[A quick disclaimer, I have played soccer all my life, am a devoted fan of the sport (and pretty good judge of teams - see my amazingly insightful prediction of Spanish success in the European Championship in June) and personally would welcome an MLS team in Portland.]
There has been quite a bit of economic research on the effects of new stadia and new teams and the results are in general agreement that there is little measurable net positive impact of teams and stadia to overall investment or economic activity. This research has done a lot to change the public debate about such projects, ten years ago, you would probably have heard about stadia being economic engines driving the city forward. Now, there is little in the way of overblown promises about being a boon to overall economic activity and, I think, Paulson and the City of Portland are to be commended in keeping the rhetoric subdued: with reasonable patronage, the teams could service the debt. Portland would carry the risk and the reward is an MLS team and a nicer place to watch baseball.
Though overall investment and economic activity are not seen to be increased by stadia construction, there is some agreement that such projects can serve as focal points for investment. In other words they can attract investment to an area that might not otherwise see it. This comes form the fact that there are positive externalities that comes from gathering people together in new or improved stadia: you bring custom to areas that would not normally see it. This custom is not totally captured by the teams themselves and thus there is a positive benefit that can be captured by those interested in opening up shops, restaurants, bars and even new housing.
Anecdotally, Denver is a good example of this. Before Coors field, Lower Downtown in Denver was a run-down warehouse district, with the new ball park it is now a thriving entertainment and shopping district and many, many new apartment projects have sprung up around the park advertising their proximity to the park and the district. [A caveat: we will never know the counter-factual - would LoDo have had the same renaissance without the stadium? This problem plagues economic research and we do the best we can to try and deal with it, but all of this evidence on the impact of stadiums is, at best, strongly suggestive.]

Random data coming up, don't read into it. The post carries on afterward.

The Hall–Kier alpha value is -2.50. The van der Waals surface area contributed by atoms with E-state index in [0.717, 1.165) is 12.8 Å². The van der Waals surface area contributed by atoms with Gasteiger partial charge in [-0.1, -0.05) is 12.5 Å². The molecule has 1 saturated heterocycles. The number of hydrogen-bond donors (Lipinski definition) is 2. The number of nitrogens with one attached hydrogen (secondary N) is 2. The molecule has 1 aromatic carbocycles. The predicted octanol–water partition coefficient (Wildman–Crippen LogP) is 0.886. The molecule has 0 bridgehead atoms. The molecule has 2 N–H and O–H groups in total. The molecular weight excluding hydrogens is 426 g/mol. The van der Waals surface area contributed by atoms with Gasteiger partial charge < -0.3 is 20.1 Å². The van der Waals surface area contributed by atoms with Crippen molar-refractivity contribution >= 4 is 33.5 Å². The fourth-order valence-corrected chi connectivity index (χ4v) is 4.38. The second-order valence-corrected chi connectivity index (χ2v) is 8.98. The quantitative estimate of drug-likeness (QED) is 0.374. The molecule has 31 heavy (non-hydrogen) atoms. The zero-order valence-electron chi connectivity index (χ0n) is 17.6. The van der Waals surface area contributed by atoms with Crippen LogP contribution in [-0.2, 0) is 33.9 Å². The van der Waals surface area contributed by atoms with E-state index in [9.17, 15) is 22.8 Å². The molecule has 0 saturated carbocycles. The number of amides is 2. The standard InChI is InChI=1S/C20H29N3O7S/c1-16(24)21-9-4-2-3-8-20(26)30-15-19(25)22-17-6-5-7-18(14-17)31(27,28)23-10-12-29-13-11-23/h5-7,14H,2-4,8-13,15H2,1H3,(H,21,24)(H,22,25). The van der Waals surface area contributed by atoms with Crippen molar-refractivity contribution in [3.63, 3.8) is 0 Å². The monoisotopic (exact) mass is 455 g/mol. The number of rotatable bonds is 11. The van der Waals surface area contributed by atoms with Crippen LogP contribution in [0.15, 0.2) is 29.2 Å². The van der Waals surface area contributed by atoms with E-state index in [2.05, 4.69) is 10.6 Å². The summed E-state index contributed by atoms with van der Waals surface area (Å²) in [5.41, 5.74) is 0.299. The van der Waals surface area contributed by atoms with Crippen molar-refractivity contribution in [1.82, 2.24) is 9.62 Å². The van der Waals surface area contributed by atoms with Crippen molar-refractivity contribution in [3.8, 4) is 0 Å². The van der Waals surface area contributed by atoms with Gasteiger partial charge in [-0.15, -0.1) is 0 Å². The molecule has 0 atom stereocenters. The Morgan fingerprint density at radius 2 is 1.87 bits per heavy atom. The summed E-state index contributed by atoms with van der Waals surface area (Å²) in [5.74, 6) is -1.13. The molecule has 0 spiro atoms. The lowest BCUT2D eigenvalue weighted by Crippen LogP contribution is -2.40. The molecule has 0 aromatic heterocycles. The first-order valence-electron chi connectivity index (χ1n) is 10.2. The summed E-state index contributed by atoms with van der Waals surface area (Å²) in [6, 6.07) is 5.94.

So, while there does not seem to be evidence of overall increases in economic activity (e.g., we should not expect the Portland tax revenue to increase), it is reasonable to talk about creating a focal point for local investment. Whether the small minor-league park envisioned for Lents is enough to drive enough investment to really create a change in the area is an open question, but I suspect so (it will also, hopefully, be small enough to avoid the other side of the externality: noise, trash and traffic). Open to debate, however, is whether there is another way to create a self-funded way to create a focal point (e.g., BIDs).
So is it a good idea? Well, people derive happiness from having sports and cultural attractions (we often see survey evidence of such attractions being a prime reason people choose to live where they do) but it is a very hard thing to measure. The point is that the benefits of having sports teams is more than just the measurable economic activity that they create, but the utility people derive from their presence. Whether it is worth the risk to the City of Portland to finance the stadium projects ultimately depends on how much these sporting attractions matter to Portland residents.
The Oregonian also published today an Op-Ed piece that argued that the City should not invest in stadia but rather green jobs. In it the author points out, rightly, that there is no evidence of overall net increases in economic activity or tax revenues from such investments, but wrongly suggests that we should, therefore, expect no local investment in Lents. These two things are not the same. What is worse is that the author presents a false dichotomy: invest the $75 million in energy improvements for housing. I have nothing against such a proposal in principle - but it has very little to do with the sports stadium proposal. The $75 million for stadia is intended to be self-funded, the green housing proposal is not self-funded. The fact that the city would borrow $75 million could impact their ability to raise more funds as cheaply in the future, but should not prevent them from investing in green housing or other such proposals in any significant way.